He got two years in prison. But, before going in, he was given his own show by James Perez, a Houston gallerist, who let it be known that he considered that Landeros was an “activisit” not a vandal. He told AP that “it made me happy that someone could evoke this kind of emotion in people.” “It’s just taking something and making it your own,” he added. “I like what Uriel did. That makes it yours.” There has never been a great comedy about the art world, let alone a convincingly biting satire. The art world simply does way too good a job at satirizing itself.
It was almost predictable that works by Jeff Koons would have been the target of not one but two episodes of vandalism at the Whitney last year—Mannerly onslaughts, at that, in that neither protester touched a work, just the walls. On August 20, Istvan Kantor (aka Monty Cantsin) splashed a large red X in his own blood on the wall behind the Rabbit aka The Brancusi Bunny.
On October 19, Christopher Johnson was arrested for writing “pprriceless” in black paint on the wall behind a purple version of Hanging Heart.
In November 2007, a Koons Hanging Heart (a work from the artist’s Celebration series, which comes in an edition of five) fetched $23 million, making it the most expensive work of art sold at auction at the time. In 2013, a Balloon Dog, from the same series, went for $58.4 million. Rabbit is considered the central work in the series.
I don’t know Johnson but have known Istvan Kantor for some years. A Mail artist and a member of a group, Neoism, in which he took the name “Monty Cantsin,” he has been using his own blood in actions since 1989. After his arrest, he was taken by van to New York Presbyterian, one police car driving in front and one behind, while a psychiatric nurse asked such questions as “Would you like to kill Jeff Koons?” and “Would you like to blow up the Whitney?” He answered “no” to both.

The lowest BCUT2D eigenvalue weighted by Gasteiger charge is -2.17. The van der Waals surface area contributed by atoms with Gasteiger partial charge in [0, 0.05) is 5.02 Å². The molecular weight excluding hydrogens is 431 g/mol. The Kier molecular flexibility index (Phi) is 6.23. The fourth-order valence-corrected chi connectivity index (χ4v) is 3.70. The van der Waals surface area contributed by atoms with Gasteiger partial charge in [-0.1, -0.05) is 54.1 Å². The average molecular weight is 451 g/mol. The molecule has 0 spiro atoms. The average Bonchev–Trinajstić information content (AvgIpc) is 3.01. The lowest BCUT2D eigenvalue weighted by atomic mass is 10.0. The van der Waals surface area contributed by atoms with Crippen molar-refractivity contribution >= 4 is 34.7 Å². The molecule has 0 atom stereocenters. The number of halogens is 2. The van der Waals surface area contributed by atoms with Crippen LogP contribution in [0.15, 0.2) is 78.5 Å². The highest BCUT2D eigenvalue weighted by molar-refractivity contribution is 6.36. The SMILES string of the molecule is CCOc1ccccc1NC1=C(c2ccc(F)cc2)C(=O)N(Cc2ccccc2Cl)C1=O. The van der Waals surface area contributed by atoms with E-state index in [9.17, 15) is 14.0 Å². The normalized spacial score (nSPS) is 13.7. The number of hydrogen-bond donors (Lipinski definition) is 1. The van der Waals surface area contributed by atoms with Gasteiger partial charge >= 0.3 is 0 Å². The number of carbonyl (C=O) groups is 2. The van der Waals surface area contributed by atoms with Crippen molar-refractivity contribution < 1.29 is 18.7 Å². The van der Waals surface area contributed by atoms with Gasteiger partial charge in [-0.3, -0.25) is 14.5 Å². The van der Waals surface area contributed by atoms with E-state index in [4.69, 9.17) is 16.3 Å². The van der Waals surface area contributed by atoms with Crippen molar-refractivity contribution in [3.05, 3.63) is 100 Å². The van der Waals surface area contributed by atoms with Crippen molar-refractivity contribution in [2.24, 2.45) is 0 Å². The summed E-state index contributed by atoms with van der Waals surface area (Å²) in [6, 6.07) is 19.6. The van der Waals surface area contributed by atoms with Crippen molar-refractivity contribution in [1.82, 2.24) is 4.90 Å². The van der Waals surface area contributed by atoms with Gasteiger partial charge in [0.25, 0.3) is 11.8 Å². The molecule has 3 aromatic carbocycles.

“I was diagnosed as having a narcissistic personality disorder,” he told me about his stay at the hospital. “That’s very funny. All artists have narcissistic personality disorders. It was a very cool experience.”
Why had he targeted Rabbit? “It’s not that I hate Jeff Koons,” he said. “I like his art actually. It was about the corporate take-over and the money mafia in the art world. That’s what the intervention in the Whitney was about.”
He was more explicit in a letter he sent me. This was headed Supreme Gift, and addressed to Jeff Koons at the Whitney. In this, he wrote to Koons of “my high esteem of your exceptional work,” describing himself as “a convicted heretic art-criminal banned from most museums.”
The “Supreme Gift,” as per the letter, was the use of six vials of his own blood. As further commentary, a narcissistic whim, or both, he valued this at $60 million.
Follow Artnet News on Facebook:
Want to stay ahead of the art world? Subscribe to our newsletter to get the breaking news, eye-opening interviews, and incisive critical takes that drive the conversation forward.